Italian Street Artist JB Rock created a giant wave last week on a 32 feet high by 65 feet tall wall in the small and quiet Tuscan town of Arcidosso, Italy. Participating in Alterazioni 2012, the town’s Art and Music festival, the artist used 15 different stencils of clenched fists and other hand gestures, repeating them more than 200 times to create his “Quiet Storm”. He says that part of his inspiration comes from the Japanese printmaking aesthetic, and this one in particular is in the style of the 19th Ccentury Master-Printer Hokusai.
The Photographer Continues to Explore Storytelling With Video
Leading up to the Paul Insect exhibit over at Venice’s Post No Bills gallery, photographer Carlos Gonzalez continued to challenge his visual skills by creating a video to impart a visual narrative, a psychological grounding to the physical process of the artist preparing for the show. The discovery of what it takes to create the show and the prints that were to sold inspired Carlos to tell the story in a new way, using video more than he has before.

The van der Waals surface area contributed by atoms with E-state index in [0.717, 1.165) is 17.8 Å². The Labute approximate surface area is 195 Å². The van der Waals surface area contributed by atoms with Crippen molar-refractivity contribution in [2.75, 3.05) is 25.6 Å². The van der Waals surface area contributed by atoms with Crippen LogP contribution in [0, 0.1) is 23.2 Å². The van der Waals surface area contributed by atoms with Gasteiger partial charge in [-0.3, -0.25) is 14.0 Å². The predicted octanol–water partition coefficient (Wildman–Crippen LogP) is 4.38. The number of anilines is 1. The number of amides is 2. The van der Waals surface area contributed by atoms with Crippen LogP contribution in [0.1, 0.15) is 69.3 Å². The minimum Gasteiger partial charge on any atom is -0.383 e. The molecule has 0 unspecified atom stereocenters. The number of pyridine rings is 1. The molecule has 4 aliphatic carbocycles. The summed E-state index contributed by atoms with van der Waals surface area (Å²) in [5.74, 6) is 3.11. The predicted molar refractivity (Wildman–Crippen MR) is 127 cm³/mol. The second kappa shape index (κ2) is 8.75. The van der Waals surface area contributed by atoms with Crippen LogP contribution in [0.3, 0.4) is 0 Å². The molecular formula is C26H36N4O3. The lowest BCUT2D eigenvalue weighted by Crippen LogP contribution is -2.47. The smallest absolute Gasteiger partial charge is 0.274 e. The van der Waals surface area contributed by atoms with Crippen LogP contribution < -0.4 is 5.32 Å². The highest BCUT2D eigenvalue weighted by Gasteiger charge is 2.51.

Careful observation of movement, pattern, subtleties of technique – all underlaid with a sophistication in audio selections – reveals a talent in the storyteller that keeps unfolding before our eyes even as he endeavors to tell us about Paul Insect the artist and the Ramon De Larosa, the print master. As De Larosa mans the 2oo year old machine to create pieces for the U.K. based artist, bobbing and rolling and pulling and pressing play out as dance over a bed of electronic music and mechanical beats, succinctly merging two centuries into one.
And in this newest video the screen printing process is explained in 80 seconds to the quick cuts and fluttering drum meter of a motor city inflected rockabilly beat as De Larosa gently applies rich patches of color to a new Insect portrait. It feels like we are all learning at one time – artist, master, videographer, observer.